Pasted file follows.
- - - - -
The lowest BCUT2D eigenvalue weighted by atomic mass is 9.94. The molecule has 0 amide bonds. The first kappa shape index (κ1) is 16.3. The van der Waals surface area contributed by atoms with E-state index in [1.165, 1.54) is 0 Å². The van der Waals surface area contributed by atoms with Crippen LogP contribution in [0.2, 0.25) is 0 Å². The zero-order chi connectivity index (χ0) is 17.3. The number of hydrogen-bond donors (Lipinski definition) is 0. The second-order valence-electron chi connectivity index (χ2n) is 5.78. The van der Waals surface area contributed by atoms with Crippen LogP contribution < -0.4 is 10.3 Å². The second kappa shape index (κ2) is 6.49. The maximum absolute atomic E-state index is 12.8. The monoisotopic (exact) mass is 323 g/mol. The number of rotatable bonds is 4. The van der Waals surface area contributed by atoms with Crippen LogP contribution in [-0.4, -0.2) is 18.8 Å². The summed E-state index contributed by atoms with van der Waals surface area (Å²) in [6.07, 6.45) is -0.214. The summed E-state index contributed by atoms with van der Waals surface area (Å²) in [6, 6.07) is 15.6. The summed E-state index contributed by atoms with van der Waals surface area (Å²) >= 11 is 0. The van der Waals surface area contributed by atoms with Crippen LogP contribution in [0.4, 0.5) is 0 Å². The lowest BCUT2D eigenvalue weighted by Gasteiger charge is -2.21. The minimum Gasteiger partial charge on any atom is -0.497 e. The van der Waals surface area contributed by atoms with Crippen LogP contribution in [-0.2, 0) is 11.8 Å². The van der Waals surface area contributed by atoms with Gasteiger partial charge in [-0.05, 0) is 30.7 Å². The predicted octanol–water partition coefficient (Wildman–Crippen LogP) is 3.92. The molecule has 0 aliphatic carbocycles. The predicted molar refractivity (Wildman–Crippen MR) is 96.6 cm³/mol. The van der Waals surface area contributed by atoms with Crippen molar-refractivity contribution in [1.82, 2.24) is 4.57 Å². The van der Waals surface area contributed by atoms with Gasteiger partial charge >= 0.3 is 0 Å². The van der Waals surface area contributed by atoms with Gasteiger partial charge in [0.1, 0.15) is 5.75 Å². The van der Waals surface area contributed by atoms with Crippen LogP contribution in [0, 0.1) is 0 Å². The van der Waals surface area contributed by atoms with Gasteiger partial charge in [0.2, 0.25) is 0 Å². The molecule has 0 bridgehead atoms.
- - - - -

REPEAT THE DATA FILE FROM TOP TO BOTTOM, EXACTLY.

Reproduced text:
The lowest BCUT2D eigenvalue weighted by atomic mass is 9.94. The molecule has 0 amide bonds. The first kappa shape index (κ1) is 16.3. The van der Waals surface area contributed by atoms with E-state index in [1.165, 1.54) is 0 Å². The van der Waals surface area contributed by atoms with Crippen LogP contribution in [0.2, 0.25) is 0 Å². The zero-order chi connectivity index (χ0) is 17.3. The number of hydrogen-bond donors (Lipinski definition) is 0. The second-order valence-electron chi connectivity index (χ2n) is 5.78. The van der Waals surface area contributed by atoms with Crippen LogP contribution < -0.4 is 10.3 Å². The second kappa shape index (κ2) is 6.49. The maximum absolute atomic E-state index is 12.8. The monoisotopic (exact) mass is 323 g/mol. The number of rotatable bonds is 4. The van der Waals surface area contributed by atoms with Crippen LogP contribution in [-0.4, -0.2) is 18.8 Å². The summed E-state index contributed by atoms with van der Waals surface area (Å²) in [6.07, 6.45) is -0.214. The summed E-state index contributed by atoms with van der Waals surface area (Å²) in [6, 6.07) is 15.6. The summed E-state index contributed by atoms with van der Waals surface area (Å²) >= 11 is 0. The van der Waals surface area contributed by atoms with Crippen LogP contribution in [0.4, 0.5) is 0 Å². The lowest BCUT2D eigenvalue weighted by Gasteiger charge is -2.21. The minimum Gasteiger partial charge on any atom is -0.497 e. The van der Waals surface area contributed by atoms with Crippen LogP contribution in [-0.2, 0) is 11.8 Å². The van der Waals surface area contributed by atoms with Gasteiger partial charge in [-0.05, 0) is 30.7 Å². The predicted octanol–water partition coefficient (Wildman–Crippen LogP) is 3.92. The molecule has 0 aliphatic carbocycles. The predicted molar refractivity (Wildman–Crippen MR) is 96.6 cm³/mol. The van der Waals surface area contributed by atoms with Crippen molar-refractivity contribution in [1.82, 2.24) is 4.57 Å². The van der Waals surface area contributed by atoms with Gasteiger partial charge >= 0.3 is 0 Å². The van der Waals surface area contributed by atoms with Gasteiger partial charge in [0.1, 0.15) is 5.75 Å². The van der Waals surface area contributed by atoms with Crippen LogP contribution in [0, 0.1) is 0 Å². The van der Waals surface area contributed by atoms with Gasteiger partial charge in [0.2, 0.25) is 0 Å². The molecule has 0 bridgehead atoms.